Media Releases | 9th Dec, 2005

Mobile phone recycling scheme rises from the ashes

Friday, 9 December 2005

A revamped mobile phone recycling scheme must set more aggressive targets if it is to succeed, said Victoria’s leading environment group.

The new scheme, Mobilemuster, launched by the Australian Mobile Telecommunications Association today, aims to increase the number of who recycle their mobiles from 4% under a previous program to 12% over three years.

But Environment Victoria said 12% was too conservative and underestimated the willingness of consumers to recycle if given the right information and resources.

EV’s Zero Waste Campaign Director Jenny Henty said there will be about 26.5 million mobile phones that will become redundant in the next three years. Under AMTA’s 12% target, only three million phones will be recycled.

“The last AMTA scheme failed. Industry now appears to have learnt from their mistakes with new, improved information and resources available to consumers, as well as the reintroduction of an industry levy,” said Ms Henty.

“But if industry is serious about ensuring Mobilemuster succeeds, about keeping this toxic waste out of landfill, then they’ve got to be more ambitious – in doing so, they will encourage more consumers to recycle.”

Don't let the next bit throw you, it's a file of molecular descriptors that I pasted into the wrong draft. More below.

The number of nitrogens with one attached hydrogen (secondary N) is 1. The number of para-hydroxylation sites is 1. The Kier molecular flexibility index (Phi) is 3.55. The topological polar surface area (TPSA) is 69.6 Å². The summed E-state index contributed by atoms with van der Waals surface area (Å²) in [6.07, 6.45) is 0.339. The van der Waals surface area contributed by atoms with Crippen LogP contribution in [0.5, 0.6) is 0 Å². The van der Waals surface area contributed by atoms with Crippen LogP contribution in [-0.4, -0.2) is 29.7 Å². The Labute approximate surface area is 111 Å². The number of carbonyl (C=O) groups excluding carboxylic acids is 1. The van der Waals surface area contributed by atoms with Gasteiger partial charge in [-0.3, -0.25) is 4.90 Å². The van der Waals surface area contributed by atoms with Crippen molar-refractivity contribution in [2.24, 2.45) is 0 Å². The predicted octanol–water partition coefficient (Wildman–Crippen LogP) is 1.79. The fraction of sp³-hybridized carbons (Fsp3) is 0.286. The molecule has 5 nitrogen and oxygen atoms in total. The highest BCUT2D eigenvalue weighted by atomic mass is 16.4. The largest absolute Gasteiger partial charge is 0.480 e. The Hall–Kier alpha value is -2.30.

Ms Henty said that in contrast, governments recently locked in high targets for packaging – 65% recycling by 2010.

“There is an urgency around tackling mobile phones – it’s hazardous waste and should be kept out of the ground. And with new phones and new networks being launched all the time, the urgency is even more pressing.”

While the new scheme appeared to be more user-friendly for consumers, Ms Henty is concerned about accurate collecting and auditing of data.

“Data is important if industry is to measure success and judging by information on the revamped scheme, this appears to be a weakness. If we are to have faith in Mobilemuster then AMTA must ensure it is fully accountable,” she said.

“Environment Ministers should not settle for mediocre performance. Environment Minister John Thwaites has called for better mobile phone recycling – he must now ensure industry delivers.

“And most of all, consumers should embrace recycling and take old mobile phones back to local retailers.”